Molybdenum Trioxide (Properties, Uses)

Molybdenum trioxide is a crystalline powder that is odorless and becomes yellow when heated. It’s a chemical substance whose formula is MoO3. This molybdenum compound is made at the most massive scale of any molybdenum compound. In the chemical and catalytic industries, pure molybdenum trioxide is utilized. As an alloying agent, the technical product is added to steel. It’s a step in the process of making molybdenum metal. It also serves as a significant industrial catalyst. The uncommon mineral molybdite contains molybdenum trioxide.

Molybdenum trioxide is a component of ceramics, enamels, and pigments, as well as a catalyst in the petroleum industry. The exact mechanism of molybdenum toxicity is yet unknown. The development of a copper-tetrathiomolybdate complex in the gastrointestinal tract’s reducing media, which decreases copper’s biological usefulness, is thought to be the major cause. Three oxygen atoms are doubly linked to the center molybdenum atom in the gas phase. Anhydrous MoO3 is made up of layers of deformed MoO6 octahedra in an orthorhombic crystal in its solid-state.

Crystal structure of Molybdenum trioxide

The octahedra create chains that are cross-linked by oxygen atoms to form layers. One short molybdenum-oxygen link to non-bridging oxygen exists in the octahedra. A metastable (β) version of MoO3 with a WO3-like structure is also known. The enzymes xanthine oxidase and aldehyde oxidase both require molybdenum as a cofactor. It has a soft white powder with orthorhombic crystals; when heated, it becomes yellow; density 4.69 g/cm3 at 21°C; melts at 795°C without decomposition to a dark yellow liquid; vapor pressure 20 torr at 851°C and 200 torr at 1,014°C; boils at 1,155°C.

Molybdenum trioxide dissolves in acids and alkalies and is sparingly soluble in cold water (1.066 g/L at 18°C) and moderately soluble in hot water (20.55 g/L at 70°C). Roasting molybdenum disulfide, the most common ore of molybdenum, produces MoO3:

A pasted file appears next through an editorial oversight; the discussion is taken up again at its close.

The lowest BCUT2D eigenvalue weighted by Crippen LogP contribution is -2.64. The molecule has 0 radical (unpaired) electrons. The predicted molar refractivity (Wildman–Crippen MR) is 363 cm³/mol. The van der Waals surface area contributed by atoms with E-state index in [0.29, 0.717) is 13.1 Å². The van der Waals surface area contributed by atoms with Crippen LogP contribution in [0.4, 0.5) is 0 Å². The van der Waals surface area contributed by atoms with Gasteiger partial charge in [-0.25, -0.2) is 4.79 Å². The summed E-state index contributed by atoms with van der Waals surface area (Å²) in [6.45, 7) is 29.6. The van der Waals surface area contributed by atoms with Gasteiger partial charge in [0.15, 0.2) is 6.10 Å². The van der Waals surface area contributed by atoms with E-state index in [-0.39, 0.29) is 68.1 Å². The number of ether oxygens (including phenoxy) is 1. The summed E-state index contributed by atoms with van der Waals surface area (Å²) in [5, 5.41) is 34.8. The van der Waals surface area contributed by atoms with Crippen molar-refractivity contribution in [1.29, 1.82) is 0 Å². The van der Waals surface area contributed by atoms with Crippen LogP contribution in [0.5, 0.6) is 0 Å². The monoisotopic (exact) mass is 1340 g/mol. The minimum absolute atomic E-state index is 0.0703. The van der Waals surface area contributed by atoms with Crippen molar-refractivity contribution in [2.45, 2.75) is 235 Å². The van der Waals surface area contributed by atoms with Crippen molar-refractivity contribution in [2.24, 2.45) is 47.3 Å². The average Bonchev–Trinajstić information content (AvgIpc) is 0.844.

2 MoS2 + 7 O2 → 2 MoO3 + 4 SO2

The dihydrate is made in the laboratory by acidifying sodium molybdate aqueous solutions with perchloric acid:

Na2MoO4 + H2O + 2 HClO4 → MoO3(H2O)2 + 2 NaClO4

The dihydrate quickly loses water to become the monohydrate, which is brilliant yellow in color. Pure molybdenum trioxide is employed in the production of chemicals and catalysts, and the technical product is utilized as an alloying agent in steel. Molybdic acid is formed when it dissolves slightly in water. It dissolves in the base to provide the molybdate anion. The sulfide is roasted in a multiple-hearth roaster with temperature and airflow regulated. To achieve high purity oxide, the resulting combination is sublimed.

With chlorine trifluoride, lithium, potassium, and sodium, molybdenum trioxide react strongly. Combines easily with acids and bases to produce a variety of polymeric compounds. Interhalogens and metals are incompatible. When molten magnesium is heated, it causes a powerful explosion. Dry chemicals, carbon dioxide, or Halon extinguishers can be used to put out fires caused by this substance. Pure molybdenum trioxide, a byproduct of the roasting of molybdenum disulfide, is used as a corrosion-resistant alloy component. Molybdenum metal is made from chemically pure molybdenum trioxide.

Many surface waters contain trace amounts of soluble molybdate ions, usually as a result of industrial waste. Molybdenum trioxide is a component of the co-catalyst used in the commercial synthesis of acrylonitrile from propene and ammonia oxidation. Although there are no flash point data for Molybdenum trioxide, it is most likely non-flammable. It’s utilized in catalyst formulations to extract nitrogen-containing chemicals from petroleum fractions and desulfurize petroleum feedstocks.

Preparation of different molybdate salts and as reagents for chemical analysis are two further use for this oxide. MoO3 is of interest in electrochemical devices and displays because to its layered structure and ease of Mo(VI)/Mo(V) interaction. In addition to agriculture, molybdenum trioxide is used in the production of metallic molybdenum, ceramic glazes, enamels, pigments, and analytical chemistry. It’s also been proposed as a possible antimicrobial agent, for example in plastics.

Information Sources:

  1. chemicalbook.com
  2. pubchem.ncbi.nlm.nih.gov
  3. wikipedia